In the years since Reagan took office and since the Reagan revolution has spread across America pretty much everyone in the United States is, not pretty much everybody, but a large chunk of this country, particularly the so-called republicans and moderates, or independents, have taken the position that you know, everybody shouldn’t have a voice in our democracy, and you know, American ain’t all that great, I mean we hate our government, right? How can you have a great country if you’ve got a lousy government? The fundamental assumption of Reaganomics is that America is bad. Government is not the solution to your problems, government is the problem. Government is bad, America is bad. That’s the founding core principal of Reaganomics and Tea Party-nomics. And besides losing faith in the very foundations of our nation, consider some of the other things that America has lost since the not so good old days of Reagan.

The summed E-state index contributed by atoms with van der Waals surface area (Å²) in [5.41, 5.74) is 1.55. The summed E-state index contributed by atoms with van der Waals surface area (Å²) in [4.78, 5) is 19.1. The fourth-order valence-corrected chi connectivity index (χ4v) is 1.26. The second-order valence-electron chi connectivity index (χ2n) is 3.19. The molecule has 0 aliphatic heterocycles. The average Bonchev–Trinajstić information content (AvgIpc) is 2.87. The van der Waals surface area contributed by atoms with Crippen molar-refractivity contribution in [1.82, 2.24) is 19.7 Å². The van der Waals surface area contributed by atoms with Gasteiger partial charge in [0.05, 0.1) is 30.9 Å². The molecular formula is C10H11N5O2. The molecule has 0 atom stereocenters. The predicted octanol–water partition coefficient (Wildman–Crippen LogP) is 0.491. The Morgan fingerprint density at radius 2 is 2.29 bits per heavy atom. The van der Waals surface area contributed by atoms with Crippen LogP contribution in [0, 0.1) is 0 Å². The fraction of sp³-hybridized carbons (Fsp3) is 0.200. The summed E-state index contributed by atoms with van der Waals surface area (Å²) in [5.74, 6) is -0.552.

To start with we’ve lost our ability to keep corporations in check, to prevent them from stealing millions from the working class. Thanks to Reagan corporate theft and illegal behaviors have skyrocketed because he did away with government oversight and regulation of corporate America. As a result, since the Reagan revolution, corporations have run rough-shot over our economy and our democracy. Reagan’s policies led to one of the greatest financial scandals in American history, the savings and loan debacle which caused tax payers billions of dollars and set the stage for weak banking regulations of today. And if people like Senator Phil Gramm, following Reagan’s philosophies, hadn’t done away with regulation oversight of America’s big banks, the financial scandals that have taken place over the last decade would never have happened.